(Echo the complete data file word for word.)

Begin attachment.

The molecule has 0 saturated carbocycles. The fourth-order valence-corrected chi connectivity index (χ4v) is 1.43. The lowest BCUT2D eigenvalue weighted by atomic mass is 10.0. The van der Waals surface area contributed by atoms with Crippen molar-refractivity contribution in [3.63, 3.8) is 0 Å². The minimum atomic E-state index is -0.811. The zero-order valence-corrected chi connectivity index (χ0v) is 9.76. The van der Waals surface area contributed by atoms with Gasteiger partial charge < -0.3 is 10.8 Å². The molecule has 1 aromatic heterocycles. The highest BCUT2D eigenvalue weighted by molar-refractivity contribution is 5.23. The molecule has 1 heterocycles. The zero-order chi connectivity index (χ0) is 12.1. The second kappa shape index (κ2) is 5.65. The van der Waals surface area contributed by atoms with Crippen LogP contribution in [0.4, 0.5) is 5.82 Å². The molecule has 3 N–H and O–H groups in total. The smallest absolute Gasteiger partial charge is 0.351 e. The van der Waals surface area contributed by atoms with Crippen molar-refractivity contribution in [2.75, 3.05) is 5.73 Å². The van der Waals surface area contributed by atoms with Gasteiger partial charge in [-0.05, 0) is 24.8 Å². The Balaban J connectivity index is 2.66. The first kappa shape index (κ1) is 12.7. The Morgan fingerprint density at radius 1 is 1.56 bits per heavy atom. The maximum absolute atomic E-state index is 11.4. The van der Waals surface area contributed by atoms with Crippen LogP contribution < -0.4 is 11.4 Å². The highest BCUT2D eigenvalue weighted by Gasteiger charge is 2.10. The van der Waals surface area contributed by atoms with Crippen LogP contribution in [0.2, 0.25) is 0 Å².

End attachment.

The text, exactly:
The molecule has 0 saturated carbocycles. The fourth-order valence-corrected chi connectivity index (χ4v) is 1.43. The lowest BCUT2D eigenvalue weighted by atomic mass is 10.0. The van der Waals surface area contributed by atoms with Crippen molar-refractivity contribution in [3.63, 3.8) is 0 Å². The minimum atomic E-state index is -0.811. The zero-order valence-corrected chi connectivity index (χ0v) is 9.76. The van der Waals surface area contributed by atoms with Gasteiger partial charge < -0.3 is 10.8 Å². The molecule has 1 aromatic heterocycles. The highest BCUT2D eigenvalue weighted by molar-refractivity contribution is 5.23. The molecule has 1 heterocycles. The zero-order chi connectivity index (χ0) is 12.1. The second kappa shape index (κ2) is 5.65. The van der Waals surface area contributed by atoms with Crippen LogP contribution in [0.4, 0.5) is 5.82 Å². The molecule has 3 N–H and O–H groups in total. The smallest absolute Gasteiger partial charge is 0.351 e. The van der Waals surface area contributed by atoms with Crippen molar-refractivity contribution in [2.75, 3.05) is 5.73 Å². The van der Waals surface area contributed by atoms with Gasteiger partial charge in [-0.05, 0) is 24.8 Å². The Balaban J connectivity index is 2.66. The first kappa shape index (κ1) is 12.7. The Morgan fingerprint density at radius 1 is 1.56 bits per heavy atom. The maximum absolute atomic E-state index is 11.4. The van der Waals surface area contributed by atoms with Crippen LogP contribution < -0.4 is 11.4 Å². The highest BCUT2D eigenvalue weighted by Gasteiger charge is 2.10. The van der Waals surface area contributed by atoms with Crippen LogP contribution in [0.2, 0.25) is 0 Å².